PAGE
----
How To Develop Grit – An Essential Ingredient for Success

Have you ever wondered why some people seem to achieve success easily, while others seem to struggle no matter what they do? It turns out that one of the biggest factors in determining success is grit – a combination of passion and perseverance. If you want to be successful, you need to develop grit in yourself. 

Did you know that the US has one of the highest dropout rates for two and four-year college courses in the world? Why is it that students, similarly situated in terms of financial resources and academic ability, drop out at very different rates? Well, it turns out that how “gritty” an individual is is a fairly accurate indicator of who will drop out and who will stick it out.

Your college education may be far behind you so why should this grit stuff interest you? When psychologist and researcher Angela Duckworth decided to dive deep into the study of grit it was because of a fascination with why so many people fail to realize their potential.

Why are some people successful in reaching their goals and realizing high achievement while others, with perhaps equal potential and opportunity, fail to do so? If you’re committed to maximizing your chances of success in life, an appreciation of the power and significance of grit, and learning how to develop grit is time very well spent!

“The human individual lives usually far within his limits. He possesses powers of various sorts which he habitually fails to use. He energizes below his maximum and he behaves below his optimum.”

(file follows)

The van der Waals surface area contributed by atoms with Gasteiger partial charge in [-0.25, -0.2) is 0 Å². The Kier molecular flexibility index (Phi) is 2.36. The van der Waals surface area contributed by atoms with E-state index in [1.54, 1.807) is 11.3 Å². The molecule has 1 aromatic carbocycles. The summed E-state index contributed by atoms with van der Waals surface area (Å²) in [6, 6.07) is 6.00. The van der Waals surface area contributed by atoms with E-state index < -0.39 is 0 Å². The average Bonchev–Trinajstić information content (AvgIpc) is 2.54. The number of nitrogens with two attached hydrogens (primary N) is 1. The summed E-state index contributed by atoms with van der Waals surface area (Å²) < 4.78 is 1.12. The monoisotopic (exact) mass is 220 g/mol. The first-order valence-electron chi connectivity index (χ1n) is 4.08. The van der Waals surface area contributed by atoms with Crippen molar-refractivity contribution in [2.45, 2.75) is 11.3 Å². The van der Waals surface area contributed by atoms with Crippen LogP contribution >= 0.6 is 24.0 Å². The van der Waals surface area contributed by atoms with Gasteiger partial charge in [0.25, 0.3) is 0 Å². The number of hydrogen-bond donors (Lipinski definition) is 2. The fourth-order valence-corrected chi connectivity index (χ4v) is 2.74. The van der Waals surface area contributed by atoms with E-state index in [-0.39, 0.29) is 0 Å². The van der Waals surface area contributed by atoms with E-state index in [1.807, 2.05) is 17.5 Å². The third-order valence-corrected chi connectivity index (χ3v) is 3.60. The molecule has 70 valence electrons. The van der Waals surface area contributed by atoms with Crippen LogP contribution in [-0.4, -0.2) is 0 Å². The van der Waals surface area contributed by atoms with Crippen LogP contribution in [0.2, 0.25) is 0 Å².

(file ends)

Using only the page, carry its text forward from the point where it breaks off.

William James 

Often when we see extraordinary achievement in an area we tend to label it the product of talent as though talent were some invisible substance beneath the surface reality of performance that distinguishes the best from the “also rans”. When we can’t explain an achievement easily we tend to throw up our hands and declare it a “gift” and say things like “you just can’t teach that!”

How convenient is that?!

The thing is greatness is doable. High-level performance in every area is the culmination of the mastery of mundane, individual components.


“With everything perfect we do not ask how it came to be, instead we rejoice in the present fact as though it came out of the ground by magic.”


We willingly seduce ourselves into inaction by mythologizing talent and thereby letting ourselves off the hook. If we see this notion of magical “born with it” talent or genius as the only true path to stellar achievement, then we shield ourselves from having to compete. We don’t need to compare ourselves to these otherworldly creatures who must clearly have been anointed by fate or the gods, and find ourselves lacking. How very convenient indeed! Let’s not do that, shall we? Instead, let’s dig in and learn how to leverage this grit stuff for our own advantage and see just how far we can go in life.